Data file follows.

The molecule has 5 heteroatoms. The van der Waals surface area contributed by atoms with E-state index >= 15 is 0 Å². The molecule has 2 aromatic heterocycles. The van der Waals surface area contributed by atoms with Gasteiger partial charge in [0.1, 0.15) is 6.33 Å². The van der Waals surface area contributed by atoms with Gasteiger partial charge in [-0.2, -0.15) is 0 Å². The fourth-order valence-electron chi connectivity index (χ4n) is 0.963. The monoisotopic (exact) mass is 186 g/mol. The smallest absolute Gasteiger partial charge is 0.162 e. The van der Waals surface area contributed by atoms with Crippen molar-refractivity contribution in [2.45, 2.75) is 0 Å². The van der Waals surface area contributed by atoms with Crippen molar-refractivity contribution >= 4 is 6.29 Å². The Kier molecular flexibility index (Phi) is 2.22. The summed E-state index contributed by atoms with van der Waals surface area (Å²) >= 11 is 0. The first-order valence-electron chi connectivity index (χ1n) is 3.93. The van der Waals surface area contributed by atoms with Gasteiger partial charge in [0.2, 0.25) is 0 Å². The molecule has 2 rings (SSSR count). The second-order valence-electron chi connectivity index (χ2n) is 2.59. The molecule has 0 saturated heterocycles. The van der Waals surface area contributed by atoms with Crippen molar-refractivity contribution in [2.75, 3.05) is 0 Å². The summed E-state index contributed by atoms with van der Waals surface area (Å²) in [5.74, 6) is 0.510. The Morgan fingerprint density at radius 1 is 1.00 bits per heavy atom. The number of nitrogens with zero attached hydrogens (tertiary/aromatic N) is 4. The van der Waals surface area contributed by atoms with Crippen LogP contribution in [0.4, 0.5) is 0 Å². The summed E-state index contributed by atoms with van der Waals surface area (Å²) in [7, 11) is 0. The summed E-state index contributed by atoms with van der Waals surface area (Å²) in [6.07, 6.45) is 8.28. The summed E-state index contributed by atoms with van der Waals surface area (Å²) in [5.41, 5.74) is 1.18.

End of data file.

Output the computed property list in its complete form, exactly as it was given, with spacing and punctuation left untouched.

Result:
The molecule has 5 heteroatoms. The van der Waals surface area contributed by atoms with E-state index >= 15 is 0 Å². The molecule has 2 aromatic heterocycles. The van der Waals surface area contributed by atoms with Gasteiger partial charge in [0.1, 0.15) is 6.33 Å². The van der Waals surface area contributed by atoms with Gasteiger partial charge in [-0.2, -0.15) is 0 Å². The fourth-order valence-electron chi connectivity index (χ4n) is 0.963. The monoisotopic (exact) mass is 186 g/mol. The smallest absolute Gasteiger partial charge is 0.162 e. The van der Waals surface area contributed by atoms with Crippen molar-refractivity contribution in [2.45, 2.75) is 0 Å². The van der Waals surface area contributed by atoms with Crippen molar-refractivity contribution >= 4 is 6.29 Å². The Kier molecular flexibility index (Phi) is 2.22. The summed E-state index contributed by atoms with van der Waals surface area (Å²) >= 11 is 0. The first-order valence-electron chi connectivity index (χ1n) is 3.93. The van der Waals surface area contributed by atoms with Gasteiger partial charge in [0.2, 0.25) is 0 Å². The molecule has 2 rings (SSSR count). The second-order valence-electron chi connectivity index (χ2n) is 2.59. The molecule has 0 saturated heterocycles. The van der Waals surface area contributed by atoms with Crippen molar-refractivity contribution in [2.75, 3.05) is 0 Å². The summed E-state index contributed by atoms with van der Waals surface area (Å²) in [5.74, 6) is 0.510. The Morgan fingerprint density at radius 1 is 1.00 bits per heavy atom. The number of nitrogens with zero attached hydrogens (tertiary/aromatic N) is 4. The van der Waals surface area contributed by atoms with Crippen LogP contribution in [0.4, 0.5) is 0 Å². The summed E-state index contributed by atoms with van der Waals surface area (Å²) in [7, 11) is 0. The summed E-state index contributed by atoms with van der Waals surface area (Å²) in [6.07, 6.45) is 8.28. The summed E-state index contributed by atoms with van der Waals surface area (Å²) in [5.41, 5.74) is 1.18.